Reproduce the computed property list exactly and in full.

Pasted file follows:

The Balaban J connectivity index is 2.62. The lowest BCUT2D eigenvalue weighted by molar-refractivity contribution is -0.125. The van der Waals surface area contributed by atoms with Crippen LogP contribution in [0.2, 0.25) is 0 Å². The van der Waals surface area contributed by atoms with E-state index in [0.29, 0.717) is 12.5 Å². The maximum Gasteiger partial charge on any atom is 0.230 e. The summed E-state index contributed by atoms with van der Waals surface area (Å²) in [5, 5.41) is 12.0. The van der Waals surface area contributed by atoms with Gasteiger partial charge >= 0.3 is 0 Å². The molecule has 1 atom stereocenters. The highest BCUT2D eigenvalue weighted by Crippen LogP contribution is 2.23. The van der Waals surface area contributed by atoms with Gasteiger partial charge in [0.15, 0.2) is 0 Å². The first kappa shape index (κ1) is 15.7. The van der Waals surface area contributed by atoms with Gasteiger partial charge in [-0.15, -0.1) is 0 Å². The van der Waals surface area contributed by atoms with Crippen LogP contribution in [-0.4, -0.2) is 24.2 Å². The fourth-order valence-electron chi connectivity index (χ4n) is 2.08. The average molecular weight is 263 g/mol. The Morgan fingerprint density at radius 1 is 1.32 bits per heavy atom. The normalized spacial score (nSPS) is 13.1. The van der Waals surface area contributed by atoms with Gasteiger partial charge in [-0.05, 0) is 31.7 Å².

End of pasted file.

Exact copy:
The Balaban J connectivity index is 2.62. The lowest BCUT2D eigenvalue weighted by molar-refractivity contribution is -0.125. The van der Waals surface area contributed by atoms with Crippen LogP contribution in [0.2, 0.25) is 0 Å². The van der Waals surface area contributed by atoms with E-state index in [0.29, 0.717) is 12.5 Å². The maximum Gasteiger partial charge on any atom is 0.230 e. The summed E-state index contributed by atoms with van der Waals surface area (Å²) in [5, 5.41) is 12.0. The van der Waals surface area contributed by atoms with Gasteiger partial charge >= 0.3 is 0 Å². The molecule has 1 atom stereocenters. The highest BCUT2D eigenvalue weighted by Crippen LogP contribution is 2.23. The van der Waals surface area contributed by atoms with Gasteiger partial charge in [0.15, 0.2) is 0 Å². The first kappa shape index (κ1) is 15.7. The van der Waals surface area contributed by atoms with Gasteiger partial charge in [-0.15, -0.1) is 0 Å². The van der Waals surface area contributed by atoms with Crippen LogP contribution in [-0.4, -0.2) is 24.2 Å². The fourth-order valence-electron chi connectivity index (χ4n) is 2.08. The average molecular weight is 263 g/mol. The Morgan fingerprint density at radius 1 is 1.32 bits per heavy atom. The normalized spacial score (nSPS) is 13.1. The van der Waals surface area contributed by atoms with Gasteiger partial charge in [-0.05, 0) is 31.7 Å².